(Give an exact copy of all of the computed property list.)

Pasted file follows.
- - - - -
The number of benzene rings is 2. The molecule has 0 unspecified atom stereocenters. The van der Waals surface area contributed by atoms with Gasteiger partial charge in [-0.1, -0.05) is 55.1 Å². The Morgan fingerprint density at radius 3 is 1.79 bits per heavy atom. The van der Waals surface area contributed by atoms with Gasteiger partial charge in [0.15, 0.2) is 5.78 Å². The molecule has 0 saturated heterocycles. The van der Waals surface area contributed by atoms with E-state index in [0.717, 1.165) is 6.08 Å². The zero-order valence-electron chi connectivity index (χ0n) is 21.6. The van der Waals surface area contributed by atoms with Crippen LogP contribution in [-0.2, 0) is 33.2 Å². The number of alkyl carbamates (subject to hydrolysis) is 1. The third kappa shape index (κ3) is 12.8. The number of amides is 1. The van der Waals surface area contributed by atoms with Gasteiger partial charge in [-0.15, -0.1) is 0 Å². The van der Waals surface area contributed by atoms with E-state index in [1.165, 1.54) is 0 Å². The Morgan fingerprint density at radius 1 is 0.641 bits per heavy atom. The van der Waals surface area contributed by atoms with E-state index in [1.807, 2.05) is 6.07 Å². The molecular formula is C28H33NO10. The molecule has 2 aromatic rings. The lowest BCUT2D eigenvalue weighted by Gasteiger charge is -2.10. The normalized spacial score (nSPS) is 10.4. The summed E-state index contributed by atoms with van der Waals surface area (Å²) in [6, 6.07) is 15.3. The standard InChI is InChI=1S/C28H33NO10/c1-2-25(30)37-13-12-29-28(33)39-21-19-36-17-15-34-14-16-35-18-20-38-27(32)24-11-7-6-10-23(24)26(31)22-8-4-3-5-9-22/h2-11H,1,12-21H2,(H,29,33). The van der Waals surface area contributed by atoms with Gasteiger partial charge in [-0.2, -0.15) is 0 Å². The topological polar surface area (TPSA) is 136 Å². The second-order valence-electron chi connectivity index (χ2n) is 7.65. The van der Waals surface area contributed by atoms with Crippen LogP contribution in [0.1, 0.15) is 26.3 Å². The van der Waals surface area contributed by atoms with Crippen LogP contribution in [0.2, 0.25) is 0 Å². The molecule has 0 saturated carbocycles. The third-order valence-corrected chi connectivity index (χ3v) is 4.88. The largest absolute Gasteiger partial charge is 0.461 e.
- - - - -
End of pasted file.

The number of benzene rings is 2. The molecule has 0 unspecified atom stereocenters. The van der Waals surface area contributed by atoms with Gasteiger partial charge in [-0.1, -0.05) is 55.1 Å². The Morgan fingerprint density at radius 3 is 1.79 bits per heavy atom. The van der Waals surface area contributed by atoms with Gasteiger partial charge in [0.15, 0.2) is 5.78 Å². The molecule has 0 saturated heterocycles. The van der Waals surface area contributed by atoms with E-state index in [0.717, 1.165) is 6.08 Å². The zero-order valence-electron chi connectivity index (χ0n) is 21.6. The van der Waals surface area contributed by atoms with Crippen LogP contribution in [-0.2, 0) is 33.2 Å². The number of alkyl carbamates (subject to hydrolysis) is 1. The third kappa shape index (κ3) is 12.8. The number of amides is 1. The van der Waals surface area contributed by atoms with Gasteiger partial charge in [-0.15, -0.1) is 0 Å². The van der Waals surface area contributed by atoms with E-state index in [1.165, 1.54) is 0 Å². The Morgan fingerprint density at radius 1 is 0.641 bits per heavy atom. The van der Waals surface area contributed by atoms with E-state index in [1.807, 2.05) is 6.07 Å². The molecular formula is C28H33NO10. The molecule has 2 aromatic rings. The lowest BCUT2D eigenvalue weighted by Gasteiger charge is -2.10. The normalized spacial score (nSPS) is 10.4. The summed E-state index contributed by atoms with van der Waals surface area (Å²) in [6, 6.07) is 15.3. The standard InChI is InChI=1S/C28H33NO10/c1-2-25(30)37-13-12-29-28(33)39-21-19-36-17-15-34-14-16-35-18-20-38-27(32)24-11-7-6-10-23(24)26(31)22-8-4-3-5-9-22/h2-11H,1,12-21H2,(H,29,33). The van der Waals surface area contributed by atoms with Gasteiger partial charge in [-0.2, -0.15) is 0 Å². The topological polar surface area (TPSA) is 136 Å². The second-order valence-electron chi connectivity index (χ2n) is 7.65. The van der Waals surface area contributed by atoms with Crippen LogP contribution in [0.1, 0.15) is 26.3 Å². The van der Waals surface area contributed by atoms with Crippen LogP contribution in [0.2, 0.25) is 0 Å². The molecule has 0 saturated carbocycles. The third-order valence-corrected chi connectivity index (χ3v) is 4.88. The largest absolute Gasteiger partial charge is 0.461 e.